Study finds a Third of US College Students would Rather Have Started a Business
Yes, you’ve spent years studying hard while working your way through college, scrimping and scraping by in the hopes of graduating with a degree that’ll propel you big-time onto the proverbial career ladder. Was all of that huge effort worth it? Are you now poised ready to reap the career rewards?
Don’t want to burst your bubble, but it just may have been a bit of a waste of time, at least according to a major new study. For the study, entitled “The Multi-Generational Job Search”, produced by Boston-based consulting firm Millennial Branding and career network Beyond.com, found almost two-thirds of US employers would now consider hiring a candidate without a college degree. While no one seriously disputes university degrees can help in the search for jobs, apparently they’re way down the pecking order when it comes to what company bosses look for nowadays. Also a job can take you around the world.
The overseas experience
A region such as the Middle East, with its huge oil and gas wealth, has over the years proved a fertile hunting ground for degree-qualified professionals looking to add interesting and unusual dimensions to their CVs. In much the same way, it’s also been good for Western students looking to stand out from the crowd. Indeed, there are many good universities all across the Middle East, such as the popular American University of Sharjah in the United Arab Emirates. However, even having a more global perspective still doesn’t cut it with employers, the study has found.
Some 43% of respondents taking part in the national study, which involved 2,978 job seekers and HR professionals, cited “cultural fit” as the single most important determining factor when making a new hire. And while academic success was helpful, the majority of hiring managers (64%) said they would still consider a candidate who hadn’t even attended college.
According to the survey, the top three attributes that companies are currently looking for are: a positive attitude (84%), communication skills (83%) and an ability to work as a team (74%). However, despite this need, liberal arts majors, who are historically more focused on communications, were shown to be the least likely to land a job, with only 2% of companies actively recruiting those graduates – versus 27% for engineering and computer information systems and 18% for business.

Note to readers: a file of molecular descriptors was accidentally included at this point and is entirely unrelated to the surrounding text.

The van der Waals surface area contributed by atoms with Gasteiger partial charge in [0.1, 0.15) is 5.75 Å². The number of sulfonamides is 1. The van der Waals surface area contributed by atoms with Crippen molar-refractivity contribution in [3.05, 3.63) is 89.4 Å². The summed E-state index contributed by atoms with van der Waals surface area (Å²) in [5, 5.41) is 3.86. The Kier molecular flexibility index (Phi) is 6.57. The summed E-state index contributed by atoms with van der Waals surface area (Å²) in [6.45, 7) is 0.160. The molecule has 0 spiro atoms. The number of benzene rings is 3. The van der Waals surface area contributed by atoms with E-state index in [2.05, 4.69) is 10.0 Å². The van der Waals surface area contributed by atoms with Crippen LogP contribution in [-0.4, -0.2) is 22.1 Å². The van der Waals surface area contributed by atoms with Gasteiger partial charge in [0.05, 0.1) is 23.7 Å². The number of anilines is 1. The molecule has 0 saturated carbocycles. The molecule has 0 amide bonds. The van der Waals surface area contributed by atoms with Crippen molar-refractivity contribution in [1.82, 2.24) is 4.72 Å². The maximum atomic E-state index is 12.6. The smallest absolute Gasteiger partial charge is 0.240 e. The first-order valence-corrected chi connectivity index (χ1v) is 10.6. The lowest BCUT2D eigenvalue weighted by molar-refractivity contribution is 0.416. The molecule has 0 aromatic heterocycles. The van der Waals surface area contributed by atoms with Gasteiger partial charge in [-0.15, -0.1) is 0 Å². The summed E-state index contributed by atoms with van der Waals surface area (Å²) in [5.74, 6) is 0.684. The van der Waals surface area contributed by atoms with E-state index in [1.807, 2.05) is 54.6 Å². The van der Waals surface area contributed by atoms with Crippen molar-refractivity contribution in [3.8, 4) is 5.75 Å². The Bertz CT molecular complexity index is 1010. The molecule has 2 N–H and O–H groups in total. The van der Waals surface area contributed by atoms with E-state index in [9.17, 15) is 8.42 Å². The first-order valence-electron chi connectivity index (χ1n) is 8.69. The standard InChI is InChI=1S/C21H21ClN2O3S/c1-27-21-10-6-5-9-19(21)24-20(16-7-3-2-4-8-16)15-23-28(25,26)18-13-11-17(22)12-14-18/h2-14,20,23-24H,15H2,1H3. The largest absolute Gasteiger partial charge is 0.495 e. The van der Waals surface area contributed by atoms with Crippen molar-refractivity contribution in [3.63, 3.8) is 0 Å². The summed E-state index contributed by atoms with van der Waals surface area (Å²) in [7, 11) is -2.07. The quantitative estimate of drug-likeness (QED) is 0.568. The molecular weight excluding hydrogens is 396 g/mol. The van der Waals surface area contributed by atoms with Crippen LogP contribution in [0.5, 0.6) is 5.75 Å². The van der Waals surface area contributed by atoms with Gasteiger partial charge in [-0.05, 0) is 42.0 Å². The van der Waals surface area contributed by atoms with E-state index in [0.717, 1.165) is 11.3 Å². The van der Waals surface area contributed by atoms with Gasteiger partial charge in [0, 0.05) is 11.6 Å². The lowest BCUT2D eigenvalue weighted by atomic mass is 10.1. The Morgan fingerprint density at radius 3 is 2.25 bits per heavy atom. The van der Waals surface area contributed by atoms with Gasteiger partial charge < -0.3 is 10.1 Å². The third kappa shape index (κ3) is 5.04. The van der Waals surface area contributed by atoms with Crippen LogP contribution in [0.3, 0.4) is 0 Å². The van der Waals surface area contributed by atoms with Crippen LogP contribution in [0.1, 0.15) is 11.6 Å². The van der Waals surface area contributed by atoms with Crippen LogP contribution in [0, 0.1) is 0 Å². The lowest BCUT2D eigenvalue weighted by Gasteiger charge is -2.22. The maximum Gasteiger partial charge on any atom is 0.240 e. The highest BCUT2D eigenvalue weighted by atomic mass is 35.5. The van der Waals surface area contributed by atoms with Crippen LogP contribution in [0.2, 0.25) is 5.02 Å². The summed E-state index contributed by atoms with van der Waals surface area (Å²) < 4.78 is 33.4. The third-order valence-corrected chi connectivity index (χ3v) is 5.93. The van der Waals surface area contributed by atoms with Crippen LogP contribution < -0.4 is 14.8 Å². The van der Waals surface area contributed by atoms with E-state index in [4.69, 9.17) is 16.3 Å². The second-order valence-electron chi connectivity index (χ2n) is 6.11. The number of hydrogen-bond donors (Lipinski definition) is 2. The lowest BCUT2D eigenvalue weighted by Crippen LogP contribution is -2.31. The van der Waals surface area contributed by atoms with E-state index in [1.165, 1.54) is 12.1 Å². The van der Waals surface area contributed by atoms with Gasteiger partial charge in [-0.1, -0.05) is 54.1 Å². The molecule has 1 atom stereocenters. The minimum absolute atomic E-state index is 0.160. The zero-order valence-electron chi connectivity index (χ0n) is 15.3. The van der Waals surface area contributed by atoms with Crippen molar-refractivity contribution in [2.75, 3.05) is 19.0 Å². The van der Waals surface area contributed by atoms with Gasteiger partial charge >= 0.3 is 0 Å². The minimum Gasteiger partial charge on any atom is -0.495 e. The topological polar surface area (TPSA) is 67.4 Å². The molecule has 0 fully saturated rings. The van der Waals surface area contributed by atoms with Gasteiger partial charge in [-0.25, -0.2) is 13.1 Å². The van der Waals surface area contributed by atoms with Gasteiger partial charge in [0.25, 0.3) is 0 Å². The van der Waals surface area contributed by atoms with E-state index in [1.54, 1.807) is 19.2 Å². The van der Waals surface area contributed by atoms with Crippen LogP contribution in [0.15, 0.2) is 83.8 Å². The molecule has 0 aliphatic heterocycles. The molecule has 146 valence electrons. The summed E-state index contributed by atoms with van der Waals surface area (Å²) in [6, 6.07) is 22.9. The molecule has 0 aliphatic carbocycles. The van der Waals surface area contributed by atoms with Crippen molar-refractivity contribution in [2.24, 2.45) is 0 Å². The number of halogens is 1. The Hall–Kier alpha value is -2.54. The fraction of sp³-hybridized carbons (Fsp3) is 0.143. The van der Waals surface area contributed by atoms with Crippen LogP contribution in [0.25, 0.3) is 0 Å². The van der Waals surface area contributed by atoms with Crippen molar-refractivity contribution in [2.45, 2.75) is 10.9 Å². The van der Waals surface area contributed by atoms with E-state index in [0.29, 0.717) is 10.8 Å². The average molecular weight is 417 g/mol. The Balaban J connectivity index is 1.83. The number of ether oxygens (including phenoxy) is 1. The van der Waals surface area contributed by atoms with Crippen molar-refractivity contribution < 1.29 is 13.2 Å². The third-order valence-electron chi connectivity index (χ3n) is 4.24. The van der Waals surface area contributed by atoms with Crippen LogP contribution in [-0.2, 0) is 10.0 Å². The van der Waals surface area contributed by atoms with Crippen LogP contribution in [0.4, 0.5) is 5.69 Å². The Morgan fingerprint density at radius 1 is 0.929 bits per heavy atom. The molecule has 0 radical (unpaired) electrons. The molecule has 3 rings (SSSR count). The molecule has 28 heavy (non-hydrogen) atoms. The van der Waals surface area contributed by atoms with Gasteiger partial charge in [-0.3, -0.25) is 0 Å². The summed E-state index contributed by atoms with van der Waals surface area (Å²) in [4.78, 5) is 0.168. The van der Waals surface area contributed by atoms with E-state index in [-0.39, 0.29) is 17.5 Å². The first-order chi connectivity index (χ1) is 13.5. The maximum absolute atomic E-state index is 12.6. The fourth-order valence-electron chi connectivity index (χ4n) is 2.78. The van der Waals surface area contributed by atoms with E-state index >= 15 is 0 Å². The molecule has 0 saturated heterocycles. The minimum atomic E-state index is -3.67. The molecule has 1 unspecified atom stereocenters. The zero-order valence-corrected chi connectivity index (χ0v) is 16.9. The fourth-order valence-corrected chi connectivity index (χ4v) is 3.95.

Degree takes a back seat
Based on the data, acquiring a college degree is important, but may take a back seat to an applicant’s personality. In fact, 73% of hiring managers felt that colleges are only “somewhat preparing” students for the working world. The biggest challenges facing hiring managers seem to be how the job seeker presents themselves – 36% of HR pros reported that candidates are “unprepared” and 33% said they have a “bad attitude” when interviewing.
Is college worth it?
Although 71% of all generations of students in the study pay their way through college, 31% of job seekers said that a degree isn’t worth the cost. Due to the high price of education:
41% said it’s going to take four or more years to pay back student loans
53% said that colleges should be accountable for getting students jobs
33% of all generations would have rather started a business than attended college in the first place
59% said that college doesn’t prepare students for the real world
More findings from the study can be found here.